Stage 1—No evidence of ossification. Stage 2—Partial ossification and/or evidence of osseous bridging on one side. Stage 3—Complete ossification on one side. Stage 4—Complete ossification on both sides.
Based on the posterior extension of the sinus in the sagittal plane. Stage 1—Sella turcica. Stage 2—Dorsum sellae. Stage 3—First half of the clivus. Stage 4—Second half of the clivus.
Most of the basisphenoid and occipital bone are missing.
Part of the occipital bone is missing. The jugular synchodronsis score was assessed with reference only to the left side.
From the attainment of adulthood, that is, just before the eruption of all teeth (Krogman, 1930), to young adult, that is, early after the eruption of all teeth and around the time of first reproduction (Schultz, 1940; Zilhman, 2007) (Table 1), or older.
From the end of the adolescent growth period, that is, before, but more commonly after, M3 eruption (Stewart, 1934; Melsen, 1969, in Scheuer and Black, 2000), or later.
From 13 to 25 years, as determined by direct inspection or from CT scans studies (Hrdlička, 1920, in Chopra 1957; Madeline and Elster, 1995; Sahni et al., 1998; Veschi and Facchini, 2002; Coqueugniot and Weaver, 2007). Probably at the end of the second decade or in the first half of the third decade, when high percentages of the population would normally show full closure (Krogman and İşcan, 1986; Sahni et al., 1998; Veschi and Facchini, 2002).
No precise age can be obtained; no data on unilateral fusion are available. Bilateral fusion ranges from late adolescence-young adulthood through to fully adult individuals (Maat and Mastwijk, 1995; Hershkovitz et al., 1997).
No precise age can be obtained; no data on unilateral fusion are available. Bilateral fusion occurs from mostly above 20 years of age (this occurs in 90%–93% of the population by this time; Hershkovitz et al., 1997), or 22–36 years according to Maat and Mastwijk (1995).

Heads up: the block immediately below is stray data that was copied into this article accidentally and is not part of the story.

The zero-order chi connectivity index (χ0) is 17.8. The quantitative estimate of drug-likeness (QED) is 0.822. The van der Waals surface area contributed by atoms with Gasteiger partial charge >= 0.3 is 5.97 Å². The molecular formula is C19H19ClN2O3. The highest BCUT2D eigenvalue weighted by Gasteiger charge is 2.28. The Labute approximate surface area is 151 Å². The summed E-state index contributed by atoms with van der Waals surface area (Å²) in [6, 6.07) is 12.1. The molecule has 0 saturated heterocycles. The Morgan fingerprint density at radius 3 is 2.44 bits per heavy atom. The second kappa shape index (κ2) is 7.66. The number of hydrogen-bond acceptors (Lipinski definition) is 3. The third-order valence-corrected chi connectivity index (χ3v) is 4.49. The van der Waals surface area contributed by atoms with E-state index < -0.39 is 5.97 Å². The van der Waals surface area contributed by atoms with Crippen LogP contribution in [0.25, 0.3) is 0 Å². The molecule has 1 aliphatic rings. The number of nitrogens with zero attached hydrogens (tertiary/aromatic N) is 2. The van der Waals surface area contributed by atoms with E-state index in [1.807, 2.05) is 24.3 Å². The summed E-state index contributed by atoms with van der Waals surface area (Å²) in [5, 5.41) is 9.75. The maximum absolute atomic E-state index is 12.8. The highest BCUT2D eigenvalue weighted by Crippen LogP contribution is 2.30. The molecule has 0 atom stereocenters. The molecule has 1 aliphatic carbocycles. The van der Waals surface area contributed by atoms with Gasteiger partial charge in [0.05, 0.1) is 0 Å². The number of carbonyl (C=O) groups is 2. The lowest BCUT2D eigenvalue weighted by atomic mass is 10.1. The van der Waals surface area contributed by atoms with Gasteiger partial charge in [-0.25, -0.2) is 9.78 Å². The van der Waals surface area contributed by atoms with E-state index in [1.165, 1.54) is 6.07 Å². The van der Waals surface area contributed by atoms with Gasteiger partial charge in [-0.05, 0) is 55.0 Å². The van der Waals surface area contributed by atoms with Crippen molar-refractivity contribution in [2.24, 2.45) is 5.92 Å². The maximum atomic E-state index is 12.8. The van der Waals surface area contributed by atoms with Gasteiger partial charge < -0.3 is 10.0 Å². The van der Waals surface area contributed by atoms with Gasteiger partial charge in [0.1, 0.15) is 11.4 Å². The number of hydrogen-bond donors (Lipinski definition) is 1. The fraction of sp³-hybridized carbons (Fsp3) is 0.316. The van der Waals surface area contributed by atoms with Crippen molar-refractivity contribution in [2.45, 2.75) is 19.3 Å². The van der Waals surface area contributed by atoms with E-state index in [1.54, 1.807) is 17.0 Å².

Juvenile or older. Most probably fully adult due to nondetectable SOS (Scuderi et al., 1993; Spaeth and Krugelstein, 1996; Weiglein, 1999; Yonetsu et al., 2000; Barghouth et al., 2002).
From 15 years (Scuderi et al., 1993; Spaeth and Krugelstein, 1996) to the end of the third decade of life (this occurs in 93% of the population by this time; Yonetsu et al., 2000)
Sts 14 skeleton
Vertebrae: annular epiphyses
Ranging from the beginning of union to the achievement of almost complete union
From late adolescence to young adulthood (Albert and Maples, 1995).
From 17 (youngest age of early Stage 2; Albert and Maples, 1995) to 27 years (oldest age of late Stage 2; Albert and Maples, 1995).
Ribs: articular region epiphyses
Almost completely fused
Just older than the latter stages of adolescence, according to first rib ossification (Kunos et al., 1999).
From above 17 to around 25 years according to first rib ossification: fusion occurs from 14 to 17–19 years. The rounded edges and lenticular profile of the facet might be expected until 21 years. The dense surface with smooth irregularities suggests 20–25 years (Kunos et al., 1999). Remaining ribs: poorly documented, the onset of fusion to the tubercle suggests an age ≥ 18 years (Fawcett, 1911; Stevenson, 1924, in Scheuer and Black, 2000).
Iliac crest epiphysis
From the adolescent period to the onset of full adulthood (see adjoining chronological ages).
From 15 to 26 years (Galstaun, 1937, Lurie et al., 1943, Mckern and Stewart, 1957, Jit and Singh, 1971, Birkner, 1978, Webb and Suchey, 1985, in Scheuer and Black, 2000; Veschi and Facchini, 2002; Coqueugniot and Weaver, 2007), but most probably in the 19–22 years range (80% of the population would be expected to show this from data in Veschi and Facchini, 2002).
Ridge and furrow structure attenuation. Well-limited borders
Around mid-late 20s: moderate to slight billowing and active rampart formation suggests 24–37 years. Appearance of distinct lower extremity suggests 25 to about 30 years. Reduced billowing together with full lower extremity definition suggests an age older than 29 (Meindl et al., 1985) to 25–30 years (Phase IV/V; Todd 1920, 1921a, b, c)
Sacrum: S1-S2 costal elements
Late adolescence to full adulthood or later (see adjoining chronological ages).
≥19 years (first occurrence of complete fusion; Coqueugniot and Weaver, 2007).
Sacrum: S1-S2 annular epiphysis
Juvenile to young adult (see adjoining chronological ages).
Likely under 27 years (Mckern and Stewart, 1957, in Scheuer and Black, 2000; Coqueugniot and Weaver, 2007).
Sacrum: sacro-iliac joint epiphysis
Juvenile to full adulthood (see adjoining chronological ages).
From 16 to 30 years (Johnston, 1961; Szilvássy 1988 in Berge and Gommery, 1999; Berge and Gommery, 1999; Rogers and Cleaves, 1935, Bollow et al., 1997, in Scheuer and Black, 2000).